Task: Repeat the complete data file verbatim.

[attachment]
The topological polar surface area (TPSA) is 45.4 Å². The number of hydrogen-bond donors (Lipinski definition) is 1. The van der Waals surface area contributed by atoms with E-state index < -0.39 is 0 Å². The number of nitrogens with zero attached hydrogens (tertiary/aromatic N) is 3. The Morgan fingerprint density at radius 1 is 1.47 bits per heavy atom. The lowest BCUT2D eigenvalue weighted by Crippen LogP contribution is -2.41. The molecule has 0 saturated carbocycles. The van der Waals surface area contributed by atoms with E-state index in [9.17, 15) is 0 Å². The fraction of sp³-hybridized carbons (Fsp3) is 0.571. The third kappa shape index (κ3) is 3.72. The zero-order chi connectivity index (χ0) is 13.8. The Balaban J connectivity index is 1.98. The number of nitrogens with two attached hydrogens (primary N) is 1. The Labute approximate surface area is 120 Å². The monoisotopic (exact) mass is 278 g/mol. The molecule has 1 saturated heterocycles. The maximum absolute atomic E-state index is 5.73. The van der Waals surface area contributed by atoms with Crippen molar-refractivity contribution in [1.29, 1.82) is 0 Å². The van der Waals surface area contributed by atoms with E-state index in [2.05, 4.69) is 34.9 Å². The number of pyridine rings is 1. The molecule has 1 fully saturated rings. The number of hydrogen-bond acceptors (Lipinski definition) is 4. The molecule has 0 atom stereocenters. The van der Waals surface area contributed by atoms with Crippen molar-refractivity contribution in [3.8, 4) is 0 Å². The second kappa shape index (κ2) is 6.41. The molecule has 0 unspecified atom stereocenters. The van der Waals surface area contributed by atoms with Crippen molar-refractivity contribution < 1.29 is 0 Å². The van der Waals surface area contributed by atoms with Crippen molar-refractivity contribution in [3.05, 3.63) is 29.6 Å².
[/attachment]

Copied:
The topological polar surface area (TPSA) is 45.4 Å². The number of hydrogen-bond donors (Lipinski definition) is 1. The van der Waals surface area contributed by atoms with E-state index < -0.39 is 0 Å². The number of nitrogens with zero attached hydrogens (tertiary/aromatic N) is 3. The Morgan fingerprint density at radius 1 is 1.47 bits per heavy atom. The lowest BCUT2D eigenvalue weighted by Crippen LogP contribution is -2.41. The molecule has 0 saturated carbocycles. The van der Waals surface area contributed by atoms with E-state index in [9.17, 15) is 0 Å². The fraction of sp³-hybridized carbons (Fsp3) is 0.571. The third kappa shape index (κ3) is 3.72. The zero-order chi connectivity index (χ0) is 13.8. The Balaban J connectivity index is 1.98. The number of nitrogens with two attached hydrogens (primary N) is 1. The Labute approximate surface area is 120 Å². The monoisotopic (exact) mass is 278 g/mol. The molecule has 1 saturated heterocycles. The maximum absolute atomic E-state index is 5.73. The van der Waals surface area contributed by atoms with Crippen molar-refractivity contribution in [1.29, 1.82) is 0 Å². The van der Waals surface area contributed by atoms with E-state index in [2.05, 4.69) is 34.9 Å². The number of pyridine rings is 1. The molecule has 1 fully saturated rings. The number of hydrogen-bond acceptors (Lipinski definition) is 4. The molecule has 0 atom stereocenters. The van der Waals surface area contributed by atoms with Crippen molar-refractivity contribution in [3.8, 4) is 0 Å². The second kappa shape index (κ2) is 6.41. The molecule has 0 unspecified atom stereocenters. The van der Waals surface area contributed by atoms with Crippen molar-refractivity contribution < 1.29 is 0 Å². The van der Waals surface area contributed by atoms with Crippen molar-refractivity contribution in [3.05, 3.63) is 29.6 Å².